- There are no monthly or annual fees, only a very low trading fee of only $0.99 for each trade
- You can buy fractional shares
Stockpile – Cons
- Only have access to two types of accounts: a taxable and a custodial (for children, anyone under 18) one
- Can only invest in stocks and ETFs. No bonds, options, or mutual funds
- Before 3 p.m. trades are executed the same day, but after 3 p.m. trades are executed the next day
10. Atom Finance
Atom Finance is different than the other investing apps covered here because you won’t actually be investing through Atom Finance. Instead, Atom Finance provides information and data that can help you to make better investment decisions.
Most of the investment apps listed above provide some sort of data or analysis tools, but they’re generally very limited. Professional investors use data extensively, but the traditional tools and resources used by the pros are expensive and out of reach for most people. Atom Finance wants to make that valuable data accessible to the average investor.
The Atom Finance app can be downloaded and used for free. They also offer a premium plan for $9.99 per month, but most users will get what they need from the free plan. The free plan includes breaking news and alerts, daily market briefings, real-time stock quotes, historical company financials, and some limited data in other categories.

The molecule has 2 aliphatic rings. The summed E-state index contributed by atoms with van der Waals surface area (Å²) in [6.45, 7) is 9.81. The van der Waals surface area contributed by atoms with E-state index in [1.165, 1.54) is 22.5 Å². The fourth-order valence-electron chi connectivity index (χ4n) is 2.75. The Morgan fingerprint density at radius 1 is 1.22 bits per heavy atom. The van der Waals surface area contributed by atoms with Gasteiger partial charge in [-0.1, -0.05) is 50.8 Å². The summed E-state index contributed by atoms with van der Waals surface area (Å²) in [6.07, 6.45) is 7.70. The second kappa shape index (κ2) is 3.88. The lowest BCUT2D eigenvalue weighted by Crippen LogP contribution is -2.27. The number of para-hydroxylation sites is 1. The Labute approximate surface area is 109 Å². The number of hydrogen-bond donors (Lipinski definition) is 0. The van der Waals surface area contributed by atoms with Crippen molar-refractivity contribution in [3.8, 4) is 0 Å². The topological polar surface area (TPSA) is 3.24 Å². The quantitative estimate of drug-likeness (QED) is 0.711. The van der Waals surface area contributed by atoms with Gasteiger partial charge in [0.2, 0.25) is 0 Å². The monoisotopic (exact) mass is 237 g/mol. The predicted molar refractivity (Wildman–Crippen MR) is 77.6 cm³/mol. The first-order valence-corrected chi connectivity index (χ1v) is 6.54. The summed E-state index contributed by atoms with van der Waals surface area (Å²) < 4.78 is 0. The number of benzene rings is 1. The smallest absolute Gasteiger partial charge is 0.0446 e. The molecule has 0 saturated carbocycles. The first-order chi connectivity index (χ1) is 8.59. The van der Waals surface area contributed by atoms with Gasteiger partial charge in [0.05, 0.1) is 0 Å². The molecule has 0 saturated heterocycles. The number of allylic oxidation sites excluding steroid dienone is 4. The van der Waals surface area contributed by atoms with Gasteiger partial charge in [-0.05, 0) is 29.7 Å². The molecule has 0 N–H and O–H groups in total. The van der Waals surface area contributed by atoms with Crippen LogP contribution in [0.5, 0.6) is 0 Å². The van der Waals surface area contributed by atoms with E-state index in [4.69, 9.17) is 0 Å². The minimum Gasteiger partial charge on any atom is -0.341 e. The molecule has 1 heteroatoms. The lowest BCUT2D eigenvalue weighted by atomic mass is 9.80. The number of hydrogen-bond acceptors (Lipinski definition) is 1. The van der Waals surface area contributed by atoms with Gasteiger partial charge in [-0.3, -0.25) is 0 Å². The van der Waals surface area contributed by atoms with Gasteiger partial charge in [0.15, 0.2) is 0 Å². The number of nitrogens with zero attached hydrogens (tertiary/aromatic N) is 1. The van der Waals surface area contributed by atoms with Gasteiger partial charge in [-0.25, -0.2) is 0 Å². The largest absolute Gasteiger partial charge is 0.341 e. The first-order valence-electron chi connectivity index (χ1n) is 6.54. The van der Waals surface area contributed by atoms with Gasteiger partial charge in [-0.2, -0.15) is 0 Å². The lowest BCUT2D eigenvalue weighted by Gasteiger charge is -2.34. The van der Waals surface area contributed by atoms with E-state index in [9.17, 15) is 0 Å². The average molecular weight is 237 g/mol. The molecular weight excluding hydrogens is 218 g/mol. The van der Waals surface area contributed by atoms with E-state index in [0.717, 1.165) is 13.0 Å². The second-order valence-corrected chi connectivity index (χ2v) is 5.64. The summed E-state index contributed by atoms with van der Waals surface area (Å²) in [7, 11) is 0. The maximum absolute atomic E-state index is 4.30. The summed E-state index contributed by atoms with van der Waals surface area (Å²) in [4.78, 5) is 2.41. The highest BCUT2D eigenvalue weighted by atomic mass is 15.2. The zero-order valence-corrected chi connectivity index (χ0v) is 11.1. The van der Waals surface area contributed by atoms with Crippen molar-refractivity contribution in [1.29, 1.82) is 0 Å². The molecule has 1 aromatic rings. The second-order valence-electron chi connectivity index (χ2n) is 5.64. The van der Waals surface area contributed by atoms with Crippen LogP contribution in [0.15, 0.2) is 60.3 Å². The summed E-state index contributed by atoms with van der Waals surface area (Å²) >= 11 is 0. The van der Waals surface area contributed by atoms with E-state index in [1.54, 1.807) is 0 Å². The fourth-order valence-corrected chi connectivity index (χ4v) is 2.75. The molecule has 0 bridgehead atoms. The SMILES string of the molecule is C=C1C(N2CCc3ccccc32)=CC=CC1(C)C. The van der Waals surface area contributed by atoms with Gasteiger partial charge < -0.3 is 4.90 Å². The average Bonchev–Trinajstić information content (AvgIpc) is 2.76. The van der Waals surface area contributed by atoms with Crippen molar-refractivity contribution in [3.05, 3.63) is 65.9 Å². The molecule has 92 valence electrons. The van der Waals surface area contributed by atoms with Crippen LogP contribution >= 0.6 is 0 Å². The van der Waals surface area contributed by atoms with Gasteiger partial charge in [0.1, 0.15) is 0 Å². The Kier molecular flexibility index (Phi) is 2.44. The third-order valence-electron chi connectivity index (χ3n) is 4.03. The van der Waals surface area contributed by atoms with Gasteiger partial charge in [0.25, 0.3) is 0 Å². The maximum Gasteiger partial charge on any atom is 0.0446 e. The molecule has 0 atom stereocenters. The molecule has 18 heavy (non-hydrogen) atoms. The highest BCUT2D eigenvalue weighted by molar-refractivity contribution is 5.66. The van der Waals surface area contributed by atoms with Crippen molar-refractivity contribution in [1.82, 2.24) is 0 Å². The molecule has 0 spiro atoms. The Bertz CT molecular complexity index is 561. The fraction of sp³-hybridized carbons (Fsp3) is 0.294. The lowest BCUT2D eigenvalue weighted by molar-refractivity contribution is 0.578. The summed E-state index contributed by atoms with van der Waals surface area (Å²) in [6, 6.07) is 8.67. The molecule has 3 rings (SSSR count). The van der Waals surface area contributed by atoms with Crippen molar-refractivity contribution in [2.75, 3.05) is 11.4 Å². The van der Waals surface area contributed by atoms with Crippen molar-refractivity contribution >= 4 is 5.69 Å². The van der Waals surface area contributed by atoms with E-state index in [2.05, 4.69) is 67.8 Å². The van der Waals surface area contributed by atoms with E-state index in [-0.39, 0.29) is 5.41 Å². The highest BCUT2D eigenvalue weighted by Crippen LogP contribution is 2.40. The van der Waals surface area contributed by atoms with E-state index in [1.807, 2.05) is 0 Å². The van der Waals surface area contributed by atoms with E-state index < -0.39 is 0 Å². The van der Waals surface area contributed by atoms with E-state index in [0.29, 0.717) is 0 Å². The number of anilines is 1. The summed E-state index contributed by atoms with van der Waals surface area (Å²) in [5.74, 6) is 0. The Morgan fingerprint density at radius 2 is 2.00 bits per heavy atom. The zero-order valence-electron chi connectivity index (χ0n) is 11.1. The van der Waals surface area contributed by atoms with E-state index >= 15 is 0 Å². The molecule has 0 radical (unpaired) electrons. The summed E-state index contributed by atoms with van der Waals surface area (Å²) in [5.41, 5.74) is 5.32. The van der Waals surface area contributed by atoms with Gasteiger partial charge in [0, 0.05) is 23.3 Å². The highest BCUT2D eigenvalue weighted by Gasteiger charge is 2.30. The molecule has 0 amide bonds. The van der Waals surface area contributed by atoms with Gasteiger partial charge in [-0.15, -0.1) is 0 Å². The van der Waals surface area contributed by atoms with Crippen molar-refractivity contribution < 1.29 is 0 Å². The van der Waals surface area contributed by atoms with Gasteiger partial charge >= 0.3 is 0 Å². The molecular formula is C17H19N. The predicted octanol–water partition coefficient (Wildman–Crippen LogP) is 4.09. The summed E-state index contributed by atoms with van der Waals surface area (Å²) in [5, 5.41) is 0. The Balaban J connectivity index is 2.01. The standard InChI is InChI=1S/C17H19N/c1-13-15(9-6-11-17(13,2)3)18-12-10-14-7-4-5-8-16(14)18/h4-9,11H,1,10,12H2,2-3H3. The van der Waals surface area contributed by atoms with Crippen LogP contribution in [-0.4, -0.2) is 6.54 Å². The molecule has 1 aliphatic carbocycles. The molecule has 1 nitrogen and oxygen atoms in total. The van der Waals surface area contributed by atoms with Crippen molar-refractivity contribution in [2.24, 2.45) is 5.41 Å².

Atom Finance – Pros
- You can get news and insights for free.
- Get access to data that isn’t available with most other investing apps.
- A premium plan is available for those who want to dig deeper.
Atom Finance – Cons
- The data available with the free plan is good but limited.
There are a ton of investing apps available on the market. Some are certainly significantly better than others. It is up to you to weigh the pros and cons of these apps, see what your own needs are and how knowledgeable you are about investing, to pick the correct investing app for you.